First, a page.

At least ten villagers were taken captive by Burmese government forces during clashes with the Restoration Council of Shan State/Shan State Army (RCSS/SSA).
Photo SHAN- A picture of Burmese soldiers and villagers walking through Donglao village-tract on October 4.
Sai Leng, a Donglao village-tract resident who helps provide aid to refugees in the area, told Shan Herald that at least ten civilians, including women, were arrested by the Burmese military after its Battalion 292 had fought with RCSS/SSA troops in Wan Boi village, Donglao village-tract, in southern Shan State’s Mong Kung Township.
“Around 30 Burmese soldiers entered the village, and we saw they had more than ten villagers with them,” Sai Leng said.
One village elder said that two Donglao residents were among those arrested. He said the pair were cooks at the local drug rehabilitation center, which the RCSS/SSA helps to operate.
The two cooks in question have not yet been released, he said.
Since the fighting broke out on October 1, pictures of Burmese troops marching their captives alongside them have spread on social media.
“Arresting villagers should not be happening right now. This is a time for peace-building in our country,” said Sai Hor Hseng, the spokesperson for Shan Human Rights Foundation (SHRF), a non-profit rights watchdog in the region. “These groups should also not be fighting, because the RCSS/SSA is a signatory to the NCA [nationwide ceasefire agreement].”
SHRF reported that during these recent clashes, a number of local villagers were arrested, tortured and even killed.
In June this year, Shan Herald reported that five Mong Yaw residents in Shan State’s Lashio Township were murdered by Burmese government troops.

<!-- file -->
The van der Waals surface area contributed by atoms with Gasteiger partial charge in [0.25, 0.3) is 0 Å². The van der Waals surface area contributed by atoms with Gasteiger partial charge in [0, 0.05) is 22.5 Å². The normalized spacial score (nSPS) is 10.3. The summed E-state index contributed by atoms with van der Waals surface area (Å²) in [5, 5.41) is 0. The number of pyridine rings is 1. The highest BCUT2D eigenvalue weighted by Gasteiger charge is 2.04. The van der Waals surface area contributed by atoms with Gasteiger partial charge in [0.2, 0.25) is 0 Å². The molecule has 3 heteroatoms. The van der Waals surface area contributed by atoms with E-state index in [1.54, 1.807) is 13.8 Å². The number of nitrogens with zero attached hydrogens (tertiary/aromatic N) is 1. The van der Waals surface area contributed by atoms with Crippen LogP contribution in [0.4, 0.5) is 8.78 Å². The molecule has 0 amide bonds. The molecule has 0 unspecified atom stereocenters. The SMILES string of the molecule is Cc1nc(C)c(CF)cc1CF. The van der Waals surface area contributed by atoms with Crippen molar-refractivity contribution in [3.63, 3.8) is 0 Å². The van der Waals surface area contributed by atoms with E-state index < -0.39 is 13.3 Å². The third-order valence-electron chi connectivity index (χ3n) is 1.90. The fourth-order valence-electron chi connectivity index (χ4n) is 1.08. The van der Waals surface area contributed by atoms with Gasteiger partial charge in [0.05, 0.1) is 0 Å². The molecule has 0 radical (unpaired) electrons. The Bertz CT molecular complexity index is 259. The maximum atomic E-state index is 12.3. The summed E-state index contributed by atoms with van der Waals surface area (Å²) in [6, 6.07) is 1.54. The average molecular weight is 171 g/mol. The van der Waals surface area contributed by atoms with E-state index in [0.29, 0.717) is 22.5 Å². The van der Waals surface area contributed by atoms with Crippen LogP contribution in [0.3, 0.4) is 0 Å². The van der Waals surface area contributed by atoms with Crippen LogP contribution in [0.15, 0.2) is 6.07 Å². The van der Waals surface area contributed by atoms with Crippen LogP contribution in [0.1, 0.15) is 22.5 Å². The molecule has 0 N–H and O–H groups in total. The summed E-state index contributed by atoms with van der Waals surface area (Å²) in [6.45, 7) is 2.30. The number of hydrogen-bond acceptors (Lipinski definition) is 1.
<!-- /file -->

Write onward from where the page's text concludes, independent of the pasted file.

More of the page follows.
During this most recent bout of hostilities in Mong Kung, about 2,000 people, including women and children, have fled their homes in fear. Many are currently sheltering at two monasteries in Donglao village-tract.
“Whenever there is fighting, innocent civilians are the victims,” said Sai Parng, an MP from the Shan Nationalities League for Democracy (SNLD) representing Mong Kung Township. “They are afraid to stay in their own villages, and have no option but to flee to safety.”
The SNLD went on to question the integrity of those who signed the NCA in October last year.
The hostilities are continuing, so we cannot put our trust in the terms of the ceasefire,” he said. “And make no mistake about it – these clashes will keep on happening.”
Human rights activist Sai Hor Hseng urged all parties to “stop fighting in Shan State and other ethnic areas, and release all villagers immediately.”
By Shan Herald Agency for News (SHAN)
I have never heard of SSA taking villagers as hostages and using them as human shield. Such ugly incidents are common practice with the Burmese Army. That the NCA is not being honored by the Burmese Army is indication that General Min Aung Hlaing either has no control over his army , or he is working to bring the NCA to naught.
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